Colin Kaepernick had an impressive game against the Packers last Sunday and he was impressive at the end of the season, mostly against mediocre teams. He did not win the Packers game for the 49ers all by himself. The Niners' world-class defense won the game. But Kaepernick did his part and he was impressive.
It's important to define "impressive" in Kaepernick's case. He was impressive, but he was not Joe Montana impressive.
This is the essence of Joe Montana impressive. Drop back calmly. See everything there is to see. See it in a flash. Read your receivers in sequence, one two three, and throw the ball exactly where it has to go. Throw it to the receiver's numbers. Easy as pie for the receiver. Soft. Smooth. Lovely. If protection breaks down, move subtly in the pocket always keeping your eyes on the prize.
That is Joe Montana impressive.
Kaepernick does not do that kind of impressive. His passer rating against the Packers was 75.3. In most grading systems 75 is a straight "C." It's a passing grade but it's the essence of average or, if you will, mediocre. My mom used to call a "C" pedestrian.
It's unusual to think of Kaepernick as pedestrian when he's so great at running.
His greatest contribution against the Packers was his running, his legs. Running is how he impresses. He ran for 98 yards and kept drives going and, frankly, took your breath away if the savage cold had not already done that. He was that kind of impressive.
If he is that kind of impressive, why would anyone quibble or carp or complain?
Fair question. The answer requires a look at history.
When the Carolina Panthers -#8212; the 49ers' next opponent -#8212; came to San Francisco on Nov. 10, beat the 49ers in their own place, the 49ers scored nine points.
Certainly, the past does not predict the future, but it's not totally irrelevant, either. Kaepernick had a passer rating of "42." That doesn't even reach pedestrian. It's more like lying on your back in a semi-coma. My mom, an elementary school teacher, would have lectured him about his grade-point average and inspected his penmanship.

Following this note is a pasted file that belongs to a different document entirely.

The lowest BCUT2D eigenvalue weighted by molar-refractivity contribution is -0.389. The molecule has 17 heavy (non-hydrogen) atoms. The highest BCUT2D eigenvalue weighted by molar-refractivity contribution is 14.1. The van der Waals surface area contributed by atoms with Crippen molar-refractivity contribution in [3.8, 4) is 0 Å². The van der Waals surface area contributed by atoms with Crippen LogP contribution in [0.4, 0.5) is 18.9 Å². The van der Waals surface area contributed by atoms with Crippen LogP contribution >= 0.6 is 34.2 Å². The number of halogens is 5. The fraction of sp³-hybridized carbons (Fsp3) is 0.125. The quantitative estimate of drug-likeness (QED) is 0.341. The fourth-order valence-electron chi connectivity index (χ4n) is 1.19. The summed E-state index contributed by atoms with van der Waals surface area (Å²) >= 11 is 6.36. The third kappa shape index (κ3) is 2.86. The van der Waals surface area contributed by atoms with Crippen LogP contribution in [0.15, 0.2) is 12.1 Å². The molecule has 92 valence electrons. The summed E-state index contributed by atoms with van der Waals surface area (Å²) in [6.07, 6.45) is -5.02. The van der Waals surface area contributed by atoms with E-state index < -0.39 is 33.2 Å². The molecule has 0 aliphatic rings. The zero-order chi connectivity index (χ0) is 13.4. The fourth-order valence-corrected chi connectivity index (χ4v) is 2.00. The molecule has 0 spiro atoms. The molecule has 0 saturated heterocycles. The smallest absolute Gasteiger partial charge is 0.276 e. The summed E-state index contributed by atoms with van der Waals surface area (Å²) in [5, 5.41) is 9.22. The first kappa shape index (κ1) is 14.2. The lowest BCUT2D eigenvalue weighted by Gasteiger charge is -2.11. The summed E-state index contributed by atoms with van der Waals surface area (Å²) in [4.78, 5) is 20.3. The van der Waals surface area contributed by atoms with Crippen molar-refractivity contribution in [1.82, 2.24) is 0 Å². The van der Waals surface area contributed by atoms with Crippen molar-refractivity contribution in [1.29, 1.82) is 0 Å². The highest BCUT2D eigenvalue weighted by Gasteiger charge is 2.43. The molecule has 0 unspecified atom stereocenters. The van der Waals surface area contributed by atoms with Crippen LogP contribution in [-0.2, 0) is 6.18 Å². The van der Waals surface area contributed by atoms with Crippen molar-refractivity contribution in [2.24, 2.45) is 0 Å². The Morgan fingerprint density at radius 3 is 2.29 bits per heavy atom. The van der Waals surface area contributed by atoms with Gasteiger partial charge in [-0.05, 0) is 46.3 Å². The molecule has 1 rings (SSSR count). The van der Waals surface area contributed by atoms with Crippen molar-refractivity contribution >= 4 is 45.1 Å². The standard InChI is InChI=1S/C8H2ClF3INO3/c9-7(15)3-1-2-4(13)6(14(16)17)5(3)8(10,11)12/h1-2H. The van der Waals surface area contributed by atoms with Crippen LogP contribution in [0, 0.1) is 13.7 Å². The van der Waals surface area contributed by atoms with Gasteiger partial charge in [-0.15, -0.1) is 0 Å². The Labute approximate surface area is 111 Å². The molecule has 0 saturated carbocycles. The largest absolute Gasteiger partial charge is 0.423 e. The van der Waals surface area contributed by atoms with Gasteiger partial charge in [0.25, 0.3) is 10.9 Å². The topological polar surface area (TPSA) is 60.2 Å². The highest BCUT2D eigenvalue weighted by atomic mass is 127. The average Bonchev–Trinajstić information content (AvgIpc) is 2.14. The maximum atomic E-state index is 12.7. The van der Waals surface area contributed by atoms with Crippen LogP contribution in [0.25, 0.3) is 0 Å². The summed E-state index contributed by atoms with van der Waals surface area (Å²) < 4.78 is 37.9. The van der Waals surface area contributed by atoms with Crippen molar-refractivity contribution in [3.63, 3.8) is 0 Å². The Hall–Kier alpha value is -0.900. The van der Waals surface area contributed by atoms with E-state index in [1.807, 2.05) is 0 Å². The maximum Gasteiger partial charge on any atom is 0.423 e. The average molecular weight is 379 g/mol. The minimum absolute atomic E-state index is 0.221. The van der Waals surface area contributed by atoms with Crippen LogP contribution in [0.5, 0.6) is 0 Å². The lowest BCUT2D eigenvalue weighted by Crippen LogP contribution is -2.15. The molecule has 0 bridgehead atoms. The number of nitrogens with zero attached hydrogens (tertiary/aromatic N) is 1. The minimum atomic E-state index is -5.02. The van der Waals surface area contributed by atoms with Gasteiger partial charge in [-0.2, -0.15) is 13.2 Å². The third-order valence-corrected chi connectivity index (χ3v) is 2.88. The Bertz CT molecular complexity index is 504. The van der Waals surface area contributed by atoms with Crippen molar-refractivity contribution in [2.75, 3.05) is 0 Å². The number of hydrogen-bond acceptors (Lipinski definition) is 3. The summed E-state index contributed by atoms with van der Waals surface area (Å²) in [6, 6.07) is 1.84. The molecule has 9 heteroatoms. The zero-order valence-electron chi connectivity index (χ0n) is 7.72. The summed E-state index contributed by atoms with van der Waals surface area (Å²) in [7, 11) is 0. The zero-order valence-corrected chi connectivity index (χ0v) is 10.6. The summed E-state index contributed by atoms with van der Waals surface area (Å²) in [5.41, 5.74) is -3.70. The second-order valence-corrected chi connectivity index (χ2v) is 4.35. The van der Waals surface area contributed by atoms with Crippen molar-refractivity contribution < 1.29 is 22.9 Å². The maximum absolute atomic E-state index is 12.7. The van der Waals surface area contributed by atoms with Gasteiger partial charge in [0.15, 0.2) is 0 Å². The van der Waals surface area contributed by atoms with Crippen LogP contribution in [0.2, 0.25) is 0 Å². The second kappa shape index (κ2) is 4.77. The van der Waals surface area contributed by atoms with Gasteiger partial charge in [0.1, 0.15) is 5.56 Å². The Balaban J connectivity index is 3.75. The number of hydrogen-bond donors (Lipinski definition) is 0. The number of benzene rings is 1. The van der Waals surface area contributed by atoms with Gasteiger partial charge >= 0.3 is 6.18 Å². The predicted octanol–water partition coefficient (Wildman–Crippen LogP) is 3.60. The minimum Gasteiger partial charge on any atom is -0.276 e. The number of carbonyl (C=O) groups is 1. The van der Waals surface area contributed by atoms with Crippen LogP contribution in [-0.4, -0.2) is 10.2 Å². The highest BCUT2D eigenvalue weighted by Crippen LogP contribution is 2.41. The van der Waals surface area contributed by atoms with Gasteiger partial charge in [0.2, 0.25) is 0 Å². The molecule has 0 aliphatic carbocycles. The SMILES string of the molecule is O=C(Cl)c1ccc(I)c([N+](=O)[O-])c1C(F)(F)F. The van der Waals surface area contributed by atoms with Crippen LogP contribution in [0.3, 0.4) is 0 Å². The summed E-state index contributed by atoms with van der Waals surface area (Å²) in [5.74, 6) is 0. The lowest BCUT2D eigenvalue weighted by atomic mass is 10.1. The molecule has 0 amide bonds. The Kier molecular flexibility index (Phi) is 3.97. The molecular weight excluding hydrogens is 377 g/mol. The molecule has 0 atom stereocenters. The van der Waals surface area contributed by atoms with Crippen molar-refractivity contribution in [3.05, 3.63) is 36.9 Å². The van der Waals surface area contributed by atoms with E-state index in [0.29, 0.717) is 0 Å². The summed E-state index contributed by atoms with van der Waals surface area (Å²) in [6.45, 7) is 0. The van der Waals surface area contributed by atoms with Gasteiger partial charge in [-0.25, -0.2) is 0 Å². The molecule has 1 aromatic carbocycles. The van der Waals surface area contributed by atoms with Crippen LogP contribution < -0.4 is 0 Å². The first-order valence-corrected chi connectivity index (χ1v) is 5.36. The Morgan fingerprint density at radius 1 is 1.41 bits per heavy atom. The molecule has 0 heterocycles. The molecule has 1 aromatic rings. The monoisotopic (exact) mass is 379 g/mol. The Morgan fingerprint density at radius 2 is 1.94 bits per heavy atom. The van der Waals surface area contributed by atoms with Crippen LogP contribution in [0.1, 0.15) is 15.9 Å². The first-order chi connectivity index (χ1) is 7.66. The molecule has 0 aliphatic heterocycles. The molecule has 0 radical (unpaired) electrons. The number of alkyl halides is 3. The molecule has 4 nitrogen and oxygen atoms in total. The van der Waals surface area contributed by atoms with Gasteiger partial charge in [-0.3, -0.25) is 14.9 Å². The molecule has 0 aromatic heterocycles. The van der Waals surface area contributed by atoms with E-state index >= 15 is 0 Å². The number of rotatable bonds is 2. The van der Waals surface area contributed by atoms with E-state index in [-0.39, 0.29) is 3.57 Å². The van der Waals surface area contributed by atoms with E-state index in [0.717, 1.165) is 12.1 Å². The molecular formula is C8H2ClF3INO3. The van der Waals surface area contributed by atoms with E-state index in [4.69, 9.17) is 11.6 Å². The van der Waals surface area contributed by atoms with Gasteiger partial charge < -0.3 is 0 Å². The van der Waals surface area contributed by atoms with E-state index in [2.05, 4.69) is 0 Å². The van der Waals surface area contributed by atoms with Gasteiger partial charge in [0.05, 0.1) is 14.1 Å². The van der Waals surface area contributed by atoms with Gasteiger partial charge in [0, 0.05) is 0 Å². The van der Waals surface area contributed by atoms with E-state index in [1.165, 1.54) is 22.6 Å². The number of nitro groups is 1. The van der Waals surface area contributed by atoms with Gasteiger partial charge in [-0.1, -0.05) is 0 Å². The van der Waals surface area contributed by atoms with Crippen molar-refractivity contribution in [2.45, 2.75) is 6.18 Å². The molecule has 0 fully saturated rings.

He completed only 11 passes for 91 yards -#8212; Wimp City -#8212; threw one interception, threw no touchdowns. Oh, and he got sacked six times. I don't mean to pile on, but there's more you need to know. The Niners converted 2 of 13 third downs. They scored zero points in the second half. To keep the school analogy going, that's remedial, that's stay-after-class stuff while you write 100 times "I must be a better quarterback."
You're thinking this analysis is unfair. Kaepernick is not THAT kind of quarterback, not some run-of-the-mill guy you measure by mere passing numbers.
He is so much more than that. The guy's a freaking phenomenon. Watch him run.
He certainly is a phenomenon. And anyone who saw him run away from the Packers last Sunday knows that. It's just that he hardly was phenomenal against the Panthers in November. He ran the ball four times. He gained 16 yards. That was it. He was Carson Palmer.
What was the difference for Kaepernick between the Panthers game and last Sunday's Packers game? Well, that's obvious.
Top 5 locations of last drink before DUI arrest
1) Home – 254
2) Friend’s House – 223
3) Relative’s House – 82
4) Graton Casino – 72
5) Car – 56
Source: CHP Last Drink Surveys 2015-2017
DUI arrests in Sonoma County by agency
Every day, on average, more than seven people are arrested on suspicion of driving under the influence of alcohol or drugs in Sonoma County. Two-thirds are arrested by two agencies: CHP and Santa Rosa police, The Press Democrat found in an analysis of 8,074 DUI arrests by 14 law enforcement agencies from 2015 to 2017. Here’s how they break down by agency.
CHP: 3,155 arrests, excluding the City of Sonoma and a good chunk of the Sonoma Valley, which are served by the CHP office in Napa.
Santa Rosa police: 2,000
Petaluma police: 839
Rohnert Park Public Safety: 469
Sebastopol police: 426
Healdsburg police: 394
Cotati police: 185
Sonoma police: 155
Windsor police: 139
Sonoma County Sheriff’s Office: 100
Santa Rosa Junior College police: 87
Cloverdale police: 70
Sonoma State University police: 31
California State Parks rangers: 24